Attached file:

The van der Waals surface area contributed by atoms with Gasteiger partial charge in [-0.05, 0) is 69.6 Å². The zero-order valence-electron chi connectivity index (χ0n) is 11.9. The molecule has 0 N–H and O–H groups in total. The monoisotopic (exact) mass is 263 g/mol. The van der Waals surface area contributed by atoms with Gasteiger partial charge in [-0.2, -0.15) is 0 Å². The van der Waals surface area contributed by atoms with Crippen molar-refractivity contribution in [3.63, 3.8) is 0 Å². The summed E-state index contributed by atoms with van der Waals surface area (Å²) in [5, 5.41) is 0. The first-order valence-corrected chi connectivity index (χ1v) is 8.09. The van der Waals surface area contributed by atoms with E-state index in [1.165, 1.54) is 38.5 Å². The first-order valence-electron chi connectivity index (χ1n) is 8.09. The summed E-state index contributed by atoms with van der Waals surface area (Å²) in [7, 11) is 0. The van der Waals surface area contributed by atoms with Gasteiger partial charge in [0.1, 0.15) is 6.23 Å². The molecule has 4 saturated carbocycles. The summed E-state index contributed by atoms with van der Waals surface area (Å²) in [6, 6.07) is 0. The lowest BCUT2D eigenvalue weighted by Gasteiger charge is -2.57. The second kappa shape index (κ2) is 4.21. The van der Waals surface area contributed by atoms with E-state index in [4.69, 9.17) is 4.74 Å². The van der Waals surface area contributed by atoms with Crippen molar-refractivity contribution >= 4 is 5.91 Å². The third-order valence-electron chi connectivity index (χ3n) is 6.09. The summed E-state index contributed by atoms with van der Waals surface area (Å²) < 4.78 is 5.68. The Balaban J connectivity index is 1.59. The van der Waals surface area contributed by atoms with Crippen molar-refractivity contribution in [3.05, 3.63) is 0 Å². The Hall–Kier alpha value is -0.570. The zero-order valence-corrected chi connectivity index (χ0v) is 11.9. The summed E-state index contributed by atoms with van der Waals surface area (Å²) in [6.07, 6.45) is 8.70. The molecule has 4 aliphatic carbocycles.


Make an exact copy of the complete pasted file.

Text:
The van der Waals surface area contributed by atoms with Gasteiger partial charge in [-0.05, 0) is 69.6 Å². The zero-order valence-electron chi connectivity index (χ0n) is 11.9. The molecule has 0 N–H and O–H groups in total. The monoisotopic (exact) mass is 263 g/mol. The van der Waals surface area contributed by atoms with Gasteiger partial charge in [-0.2, -0.15) is 0 Å². The van der Waals surface area contributed by atoms with Crippen molar-refractivity contribution in [3.63, 3.8) is 0 Å². The summed E-state index contributed by atoms with van der Waals surface area (Å²) in [5, 5.41) is 0. The first-order valence-corrected chi connectivity index (χ1v) is 8.09. The van der Waals surface area contributed by atoms with E-state index in [1.165, 1.54) is 38.5 Å². The first-order valence-electron chi connectivity index (χ1n) is 8.09. The summed E-state index contributed by atoms with van der Waals surface area (Å²) in [7, 11) is 0. The van der Waals surface area contributed by atoms with Gasteiger partial charge in [0.1, 0.15) is 6.23 Å². The molecule has 4 saturated carbocycles. The summed E-state index contributed by atoms with van der Waals surface area (Å²) in [6, 6.07) is 0. The lowest BCUT2D eigenvalue weighted by Gasteiger charge is -2.57. The second kappa shape index (κ2) is 4.21. The van der Waals surface area contributed by atoms with E-state index in [4.69, 9.17) is 4.74 Å². The van der Waals surface area contributed by atoms with Crippen molar-refractivity contribution >= 4 is 5.91 Å². The third-order valence-electron chi connectivity index (χ3n) is 6.09. The summed E-state index contributed by atoms with van der Waals surface area (Å²) < 4.78 is 5.68. The Balaban J connectivity index is 1.59. The van der Waals surface area contributed by atoms with Crippen molar-refractivity contribution in [3.05, 3.63) is 0 Å². The Hall–Kier alpha value is -0.570. The zero-order valence-corrected chi connectivity index (χ0v) is 11.9. The summed E-state index contributed by atoms with van der Waals surface area (Å²) in [6.07, 6.45) is 8.70. The molecule has 4 aliphatic carbocycles.